We also perceive images -visual metaphors- completely differently. It’s all so subjective and relative. When I paint a girl in a pose that I find attractive, you my find it raunchy or inappropriate, or maybe even more attractive. If I paint a dead bird, it may seem trivial to you, or it could resonate deeply with you; that could also change depending on perspective or use of color. There are unending variables that make the image I’m trying to put down, different from the message that you’re picking up. That is so frustratingly beautiful of an idea to me. It really illustrates how different everyone can be based on the smallest of variations. I’d also like to point out, everything I’m talking about doesn’t specifically apply to painting or tattooing alone. It applies to poetry, music, dance, or writing in general. Any of the arts are completely relative and can symbolize completely different ideals to different people. The term “family values” would mean something completely different to a devout Christian family than it would to a homosexual family, but both would probably agree that “family values” were very important to them. It’s these varying views that make art as beautiful as it is, because it also makes life the wondrous and undefinable occurrence that it is. Art is life, on a small scale. In creating art we can be as gods, in my very humble and completely personal opinion. We define the rules, the message, the motion, the conflict, the sentiment, the contradictions, and the outcome. Our own outlooks dictate entire worlds and lives that we take from our imaginations and experiences and share to be adapted into another’s. It is both selfless and selfish in the same brush stroke and I feel so fucking humbled and empowered by it.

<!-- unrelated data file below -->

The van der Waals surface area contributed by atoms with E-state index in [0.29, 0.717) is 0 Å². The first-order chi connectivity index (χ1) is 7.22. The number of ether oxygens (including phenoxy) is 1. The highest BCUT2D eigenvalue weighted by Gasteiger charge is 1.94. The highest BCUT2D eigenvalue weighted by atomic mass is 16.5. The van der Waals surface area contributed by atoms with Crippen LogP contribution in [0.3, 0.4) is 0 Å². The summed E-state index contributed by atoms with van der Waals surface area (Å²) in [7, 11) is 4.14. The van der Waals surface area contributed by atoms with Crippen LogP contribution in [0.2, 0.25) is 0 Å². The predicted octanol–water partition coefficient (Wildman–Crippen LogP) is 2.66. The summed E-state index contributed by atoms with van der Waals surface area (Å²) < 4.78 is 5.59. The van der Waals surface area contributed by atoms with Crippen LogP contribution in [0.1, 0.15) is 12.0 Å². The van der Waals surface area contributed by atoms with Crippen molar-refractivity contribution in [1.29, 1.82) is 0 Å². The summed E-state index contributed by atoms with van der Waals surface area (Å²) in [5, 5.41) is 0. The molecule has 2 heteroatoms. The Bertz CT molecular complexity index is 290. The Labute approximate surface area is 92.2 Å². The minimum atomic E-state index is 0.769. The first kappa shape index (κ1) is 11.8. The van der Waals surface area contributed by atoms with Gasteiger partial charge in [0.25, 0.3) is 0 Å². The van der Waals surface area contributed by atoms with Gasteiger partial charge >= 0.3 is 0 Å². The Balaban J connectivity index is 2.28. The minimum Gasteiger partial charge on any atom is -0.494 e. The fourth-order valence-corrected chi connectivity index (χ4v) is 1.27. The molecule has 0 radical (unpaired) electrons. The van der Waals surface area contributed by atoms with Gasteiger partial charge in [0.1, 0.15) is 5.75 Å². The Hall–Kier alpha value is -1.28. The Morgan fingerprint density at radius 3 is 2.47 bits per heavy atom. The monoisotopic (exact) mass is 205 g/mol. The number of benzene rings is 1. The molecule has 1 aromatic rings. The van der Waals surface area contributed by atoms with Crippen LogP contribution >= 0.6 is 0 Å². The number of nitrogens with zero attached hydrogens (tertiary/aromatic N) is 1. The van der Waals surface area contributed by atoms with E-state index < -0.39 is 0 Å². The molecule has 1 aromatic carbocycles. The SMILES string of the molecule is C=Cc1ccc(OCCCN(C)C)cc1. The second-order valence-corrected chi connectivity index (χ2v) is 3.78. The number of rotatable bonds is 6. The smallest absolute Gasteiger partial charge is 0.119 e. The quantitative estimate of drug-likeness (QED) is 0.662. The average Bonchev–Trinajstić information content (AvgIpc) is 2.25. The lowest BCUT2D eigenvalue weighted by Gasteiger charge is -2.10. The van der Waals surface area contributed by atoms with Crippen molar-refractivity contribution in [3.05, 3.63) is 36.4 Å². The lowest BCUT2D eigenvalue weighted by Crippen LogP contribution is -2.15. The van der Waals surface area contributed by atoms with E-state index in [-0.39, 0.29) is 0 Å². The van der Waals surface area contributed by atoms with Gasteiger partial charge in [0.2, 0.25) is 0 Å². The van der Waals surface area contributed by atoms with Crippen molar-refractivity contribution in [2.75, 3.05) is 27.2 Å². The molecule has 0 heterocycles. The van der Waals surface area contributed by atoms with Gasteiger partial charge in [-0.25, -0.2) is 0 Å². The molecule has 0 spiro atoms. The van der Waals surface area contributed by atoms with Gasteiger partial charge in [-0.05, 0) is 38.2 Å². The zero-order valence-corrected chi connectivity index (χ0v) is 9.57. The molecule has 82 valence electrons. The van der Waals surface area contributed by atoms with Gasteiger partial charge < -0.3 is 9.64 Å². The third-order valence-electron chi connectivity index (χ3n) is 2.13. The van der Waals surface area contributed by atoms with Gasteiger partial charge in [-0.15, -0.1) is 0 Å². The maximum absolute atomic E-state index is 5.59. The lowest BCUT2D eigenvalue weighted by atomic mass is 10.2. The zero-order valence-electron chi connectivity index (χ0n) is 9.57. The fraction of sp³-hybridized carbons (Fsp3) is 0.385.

I create endlessly for the opportunity to gain more knowledge than I had the day before. When I take everything I learn and add it to my voice, there’s a small, barely existent possibility that maybe I’ll add something to the human experience. Maybe I’ll move someone and inspire them to add to it as well. It doesn’t get any more meaningful than that. I cannot perceive or derive a deeper meaning from life than ‘aspire to inspire inspiration’
In closing, art is something that is done for the sake of itself. It is a feeling that you turn into and idea that you then apply your knowledge to. It is invaluable and completely worthless at the same time. It is balanced and fair. It is one of the most human things we can and will ever do. It is a summation of our collective existence: a contradiction that constantly adapts for survival and purpose, unsure of which is more necessary. Art is all of us, trying to define what is important in a way that will resonate in those that come after us in the same way it passed to us from those who came before. Art is perspective and perspective is all we have…I hope you realize the uniqueness of your own.